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On December 7, 1922 a US Army De Havilland DH4B biplane swooped out of thick clouds, clipped some pine trees and crashed into the eastern slope of Japacha Peak, in what is now known as Cuyamaca Rancho State Park.

US Army Pilot Charles F. Webber volunteered to fly Calvary Colonel Francis C. Marshall to Fort Hauchuca, Arizona, as part of an inspection tour the Colonel was conducting. The pair left from Rockwell Field on North Island (Coronado), in a WWI-era De Havilland biplane and, with no plane-to-ground radio, were expected to phone when they reached their destination.

Apparently wintery weather, and possible engine trouble, had forced them to turn back to San Diego and in the thick clouds the plane hit the mountainside. When no word arrived from Arizona that the men had arrived, the Army initiated an extensive search. Investigators followed various leads and rumors, aircraft crisscrossed the route, there was even an automobile retracing of the route, but the men were never seen again.

Five months later, on May 12, 1923 a local rancher, named George McCain, came across the burned wreckage and the bones of the two Army officers "shrouded in snow." I can't personally remember a time when the Cuyamacas had any snow in May, so the winter that year must have been exceptional.

Later in the month a party of military and civilian men were guided to the wreckage by McCain, and salvaged all they could from the wreckage, buried the remainder of the wooden fuselage (most had burned), but left the huge V12 engine block.

What remained of the motor was made into a monument to the two men, the ridge above the wreckage was named Airplane Ridge on subsequent maps, and the trail leading to it, named Monument Trail. Over the years the monument has been both improved upon, and vandalized. From what I understand, from a presentation I saw recently, the original engine monument had quite a few parts still affixed to it. Now it's just a nearly bare block, on a stone pedestal with a plaque honoring the two officers.


Monument Plaque

To see the monument you can start from either Green Valley Campground, or (since the campground is closed in winter) the Sweetwater Bridge parking area. From Sweetwater, cross the road (look both ways, it's a highway after all) and catch the Westside trail, and head a little south. The Monument trail will meet up and head west, uphill. There isn't a lot of cover, so expect to be in the sun, and plan accordingly for sunscreen, hat, and a comfortable temperature. This can be a strenuous hike, and it's almost entirely uphill to the monument. From the Sweetwater Bridge parking lot to the monument was a little under two and half miles, and over 800 feet of altitude gain.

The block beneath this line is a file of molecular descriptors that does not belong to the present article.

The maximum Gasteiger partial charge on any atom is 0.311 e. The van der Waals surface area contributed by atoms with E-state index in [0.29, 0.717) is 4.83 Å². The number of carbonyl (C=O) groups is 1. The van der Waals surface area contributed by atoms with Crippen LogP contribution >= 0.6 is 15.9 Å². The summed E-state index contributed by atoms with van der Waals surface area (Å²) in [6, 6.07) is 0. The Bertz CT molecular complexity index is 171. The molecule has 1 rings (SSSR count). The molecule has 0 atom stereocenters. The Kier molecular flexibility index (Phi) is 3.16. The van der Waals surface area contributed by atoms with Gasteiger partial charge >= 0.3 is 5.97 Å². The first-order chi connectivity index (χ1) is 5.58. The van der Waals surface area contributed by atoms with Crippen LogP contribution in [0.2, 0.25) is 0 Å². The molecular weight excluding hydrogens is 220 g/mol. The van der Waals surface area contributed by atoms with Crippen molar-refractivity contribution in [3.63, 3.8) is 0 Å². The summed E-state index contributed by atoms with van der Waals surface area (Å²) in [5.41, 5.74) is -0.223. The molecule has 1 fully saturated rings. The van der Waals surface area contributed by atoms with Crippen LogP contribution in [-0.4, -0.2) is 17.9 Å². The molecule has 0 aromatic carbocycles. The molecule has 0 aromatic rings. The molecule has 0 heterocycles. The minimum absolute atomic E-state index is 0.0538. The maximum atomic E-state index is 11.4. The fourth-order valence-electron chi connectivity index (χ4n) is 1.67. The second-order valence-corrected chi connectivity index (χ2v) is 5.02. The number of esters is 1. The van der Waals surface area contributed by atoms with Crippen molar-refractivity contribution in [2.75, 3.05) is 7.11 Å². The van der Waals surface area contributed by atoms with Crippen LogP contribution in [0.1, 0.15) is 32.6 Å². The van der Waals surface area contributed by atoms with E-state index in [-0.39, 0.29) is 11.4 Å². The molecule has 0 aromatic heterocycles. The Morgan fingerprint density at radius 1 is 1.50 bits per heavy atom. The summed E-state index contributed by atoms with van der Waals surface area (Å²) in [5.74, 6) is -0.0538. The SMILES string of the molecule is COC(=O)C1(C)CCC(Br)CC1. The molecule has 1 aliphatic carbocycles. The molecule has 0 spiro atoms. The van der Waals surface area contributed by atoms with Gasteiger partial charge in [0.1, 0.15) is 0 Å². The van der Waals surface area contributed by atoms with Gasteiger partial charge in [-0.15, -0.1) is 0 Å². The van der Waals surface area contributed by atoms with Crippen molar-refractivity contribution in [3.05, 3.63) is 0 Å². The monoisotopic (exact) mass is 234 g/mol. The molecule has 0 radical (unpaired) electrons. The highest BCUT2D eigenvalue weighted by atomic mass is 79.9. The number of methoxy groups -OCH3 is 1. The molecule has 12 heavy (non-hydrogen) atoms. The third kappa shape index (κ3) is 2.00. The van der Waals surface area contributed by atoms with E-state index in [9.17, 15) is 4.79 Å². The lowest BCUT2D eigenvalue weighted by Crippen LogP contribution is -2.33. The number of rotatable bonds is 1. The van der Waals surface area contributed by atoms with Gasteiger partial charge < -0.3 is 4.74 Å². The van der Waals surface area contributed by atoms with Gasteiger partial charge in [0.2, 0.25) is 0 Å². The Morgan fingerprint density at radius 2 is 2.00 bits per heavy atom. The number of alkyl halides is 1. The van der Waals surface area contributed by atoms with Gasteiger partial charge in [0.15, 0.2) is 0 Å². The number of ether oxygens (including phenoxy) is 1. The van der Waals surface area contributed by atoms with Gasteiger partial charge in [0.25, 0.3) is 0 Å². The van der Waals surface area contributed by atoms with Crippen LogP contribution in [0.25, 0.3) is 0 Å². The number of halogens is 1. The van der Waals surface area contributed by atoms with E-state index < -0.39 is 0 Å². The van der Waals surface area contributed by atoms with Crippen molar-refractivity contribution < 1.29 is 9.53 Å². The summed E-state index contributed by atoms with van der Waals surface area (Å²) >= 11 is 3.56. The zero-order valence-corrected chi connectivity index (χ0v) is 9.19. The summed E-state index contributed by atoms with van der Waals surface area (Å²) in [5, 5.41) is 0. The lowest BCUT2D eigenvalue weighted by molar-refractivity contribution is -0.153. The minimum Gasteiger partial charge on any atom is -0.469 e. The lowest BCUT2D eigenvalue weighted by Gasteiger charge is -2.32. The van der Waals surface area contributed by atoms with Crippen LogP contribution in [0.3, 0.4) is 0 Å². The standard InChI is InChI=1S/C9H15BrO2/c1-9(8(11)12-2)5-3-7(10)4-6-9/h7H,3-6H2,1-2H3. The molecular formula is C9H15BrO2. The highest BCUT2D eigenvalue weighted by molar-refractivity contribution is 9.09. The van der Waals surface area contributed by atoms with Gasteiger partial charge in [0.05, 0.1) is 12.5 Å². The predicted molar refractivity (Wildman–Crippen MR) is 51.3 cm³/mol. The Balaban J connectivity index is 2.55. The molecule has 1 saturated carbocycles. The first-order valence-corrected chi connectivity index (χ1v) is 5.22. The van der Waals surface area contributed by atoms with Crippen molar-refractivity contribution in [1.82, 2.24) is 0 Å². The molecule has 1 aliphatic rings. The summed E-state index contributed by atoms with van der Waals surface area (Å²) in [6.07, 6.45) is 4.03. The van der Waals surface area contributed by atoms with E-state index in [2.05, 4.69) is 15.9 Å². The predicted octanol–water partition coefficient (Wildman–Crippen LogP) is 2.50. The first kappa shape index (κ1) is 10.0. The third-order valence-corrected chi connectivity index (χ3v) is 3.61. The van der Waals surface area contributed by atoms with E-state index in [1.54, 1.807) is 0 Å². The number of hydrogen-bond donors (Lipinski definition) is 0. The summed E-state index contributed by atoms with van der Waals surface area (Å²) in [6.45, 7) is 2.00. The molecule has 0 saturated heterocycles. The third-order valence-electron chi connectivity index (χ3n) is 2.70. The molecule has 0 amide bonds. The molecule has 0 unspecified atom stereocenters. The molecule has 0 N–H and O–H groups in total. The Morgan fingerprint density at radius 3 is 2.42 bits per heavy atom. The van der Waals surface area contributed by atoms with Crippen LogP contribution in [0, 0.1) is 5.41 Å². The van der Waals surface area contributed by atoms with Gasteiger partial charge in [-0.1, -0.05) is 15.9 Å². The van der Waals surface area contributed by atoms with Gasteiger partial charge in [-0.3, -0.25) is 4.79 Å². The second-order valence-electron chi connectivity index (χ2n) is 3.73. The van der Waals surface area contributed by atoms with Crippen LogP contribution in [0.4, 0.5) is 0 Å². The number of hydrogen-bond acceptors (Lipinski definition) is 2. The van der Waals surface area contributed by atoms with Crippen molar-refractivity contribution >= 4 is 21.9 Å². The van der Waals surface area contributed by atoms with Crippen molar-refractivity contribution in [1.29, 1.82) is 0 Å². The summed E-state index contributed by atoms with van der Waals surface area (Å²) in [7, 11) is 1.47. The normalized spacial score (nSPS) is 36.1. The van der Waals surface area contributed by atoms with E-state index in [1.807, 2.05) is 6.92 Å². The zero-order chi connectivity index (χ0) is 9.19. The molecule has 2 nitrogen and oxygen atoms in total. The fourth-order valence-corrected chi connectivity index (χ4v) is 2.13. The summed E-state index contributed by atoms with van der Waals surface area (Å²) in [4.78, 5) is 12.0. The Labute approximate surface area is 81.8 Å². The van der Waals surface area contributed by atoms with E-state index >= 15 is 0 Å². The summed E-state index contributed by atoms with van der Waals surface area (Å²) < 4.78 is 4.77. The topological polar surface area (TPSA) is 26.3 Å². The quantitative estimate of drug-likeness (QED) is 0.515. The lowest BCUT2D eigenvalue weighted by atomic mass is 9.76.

I admit to being a little surprised when I finally saw the monument. I'd seen photos of the men who'd salvaged the wreckage, and it was more than a dozen. In the old photos, the men were backed by large trees, and it seemed relatively flat ground, making me imagine it was on the edge of a meadow. In reality, the monument is tucked into a pretty steep hillside, and there were virtually no trees of any size. Of course, the 2003 fire could have killed those. There has been a bee hive inside the engine block for quite a while, so if you're allergic be aware.


The Monument


Bee Hive Entrance

If you decide to continue beyond the monument, there are a number of options for looping around, and back to the parking lot. We continued on the trail down to the West Mesa Fire Road (which had quite a few large fallen trees to deal with), met the Japacha Fire Road, and down to the West Side Trail back to the parking area. This route starts downhill almost immediately, which was a nice break from the 800 feet climb to the monument.


A little snow still hangin' around

Historical information taken largely from The Cuyamacas by Leland Fetzer, and "The Service Knows and Will Remember" The Aircraft Crash Memorial on Japacha Ridge by Alexander D. Bevil from the "Journal of San Diego History"

Aiplane Monument CRSP


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